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Alcohol Clin Exp Res. 2003 Aug;27(8):1251-6.

Using the cue-availability paradigm to assess cue reactivity.

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Department of Psychiatry, Indiana University School of Medicine, Indianapolis, IN, USA.



A recent meta-analysis on cue-reactivity research revealed that cue-specific craving for alcohol is substantially less robust than craving measured for other drugs of abuse. The small effect sizes for alcohol underscore the need for more powerful methods of assessing cue reactivity in humans. The cue-availability paradigm is a modification of the conventional cue-reactivity paradigm and is intended to increase the sensitivity of measuring cue-reactivity to alcohol in humans.


Seventeen non-treatment-seeking alcoholics were tested individually on two different sessions (after priming with alcohol and after priming with placebo-alcohol). Subjects were presented with a total of 32 cue-availability trials. On each trial, subjects were presented with either a target cue (alcohol) or a neutral cue (water). Each cue was available for drinking on 50% of the trials (availability condition). Cue-reactivity measures were self-reports of craving and mood.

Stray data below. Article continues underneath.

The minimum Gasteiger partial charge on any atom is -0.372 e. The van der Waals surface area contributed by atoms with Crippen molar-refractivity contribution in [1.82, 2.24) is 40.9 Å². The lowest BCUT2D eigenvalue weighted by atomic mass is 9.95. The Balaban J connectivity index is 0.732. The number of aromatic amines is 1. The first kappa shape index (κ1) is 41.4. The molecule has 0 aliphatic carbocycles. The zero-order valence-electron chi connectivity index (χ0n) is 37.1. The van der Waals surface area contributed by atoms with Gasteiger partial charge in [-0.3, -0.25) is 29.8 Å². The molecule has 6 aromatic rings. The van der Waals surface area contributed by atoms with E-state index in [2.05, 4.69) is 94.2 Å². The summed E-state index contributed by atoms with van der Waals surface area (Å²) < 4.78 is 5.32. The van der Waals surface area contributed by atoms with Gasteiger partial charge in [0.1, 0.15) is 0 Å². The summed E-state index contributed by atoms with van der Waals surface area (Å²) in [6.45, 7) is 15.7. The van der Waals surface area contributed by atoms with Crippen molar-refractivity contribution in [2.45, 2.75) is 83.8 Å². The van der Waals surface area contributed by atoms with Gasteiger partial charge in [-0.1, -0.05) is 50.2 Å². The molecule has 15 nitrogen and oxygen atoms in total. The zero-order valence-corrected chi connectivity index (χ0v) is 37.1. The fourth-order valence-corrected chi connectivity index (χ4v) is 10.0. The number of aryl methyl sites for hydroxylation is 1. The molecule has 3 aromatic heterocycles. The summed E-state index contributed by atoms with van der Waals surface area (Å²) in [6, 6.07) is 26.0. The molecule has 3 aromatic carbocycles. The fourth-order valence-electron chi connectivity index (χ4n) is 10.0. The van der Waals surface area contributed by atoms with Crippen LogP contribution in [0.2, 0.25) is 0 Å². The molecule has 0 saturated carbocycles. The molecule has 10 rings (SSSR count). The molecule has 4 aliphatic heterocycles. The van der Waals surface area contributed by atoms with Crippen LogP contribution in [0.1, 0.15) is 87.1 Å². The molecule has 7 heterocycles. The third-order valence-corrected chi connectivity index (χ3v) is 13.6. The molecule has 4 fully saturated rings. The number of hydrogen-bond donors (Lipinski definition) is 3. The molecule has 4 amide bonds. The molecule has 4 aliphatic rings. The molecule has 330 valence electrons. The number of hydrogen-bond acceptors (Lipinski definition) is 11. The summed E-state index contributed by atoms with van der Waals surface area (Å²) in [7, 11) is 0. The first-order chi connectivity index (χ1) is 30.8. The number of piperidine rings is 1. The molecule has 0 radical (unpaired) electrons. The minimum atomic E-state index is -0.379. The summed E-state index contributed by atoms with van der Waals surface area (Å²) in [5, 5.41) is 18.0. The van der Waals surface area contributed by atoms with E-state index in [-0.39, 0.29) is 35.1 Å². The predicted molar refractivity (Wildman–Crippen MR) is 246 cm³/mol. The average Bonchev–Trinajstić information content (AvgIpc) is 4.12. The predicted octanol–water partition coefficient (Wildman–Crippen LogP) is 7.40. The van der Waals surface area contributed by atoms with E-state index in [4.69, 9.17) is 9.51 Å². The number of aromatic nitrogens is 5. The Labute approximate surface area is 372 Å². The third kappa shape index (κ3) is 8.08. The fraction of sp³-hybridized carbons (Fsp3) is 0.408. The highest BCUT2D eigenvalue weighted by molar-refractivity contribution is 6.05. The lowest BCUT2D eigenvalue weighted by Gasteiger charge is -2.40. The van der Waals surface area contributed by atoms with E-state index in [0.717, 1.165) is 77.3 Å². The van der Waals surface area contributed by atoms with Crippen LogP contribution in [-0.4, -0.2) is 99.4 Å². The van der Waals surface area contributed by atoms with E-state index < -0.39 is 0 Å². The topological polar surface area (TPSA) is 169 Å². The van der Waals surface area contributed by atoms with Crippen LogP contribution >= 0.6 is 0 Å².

The alcohol prime had a robust effect on craving. Irrespective of the availability of the cue for consumption or the type of cue, craving was consistently higher when subjects were primed with alcohol than with placebo-alcohol. Negative mood was also higher when it was assessed after the alcohol prime. Negative mood decreased in alcohol-primed subjects when the alcohol cue was available for consumption. The alcohol cue also had a significant, although more modest effect on craving. The alcohol cue consistently elicited higher levels of craving relative to the water cue.


These data suggest that the priming effects of alcohol may be a significant factor contributing to the experience of craving and maintenance of drinking. The study also introduces the cue-availability as an additional new method for investigating manipulations of cue-reactivity in alcoholics.

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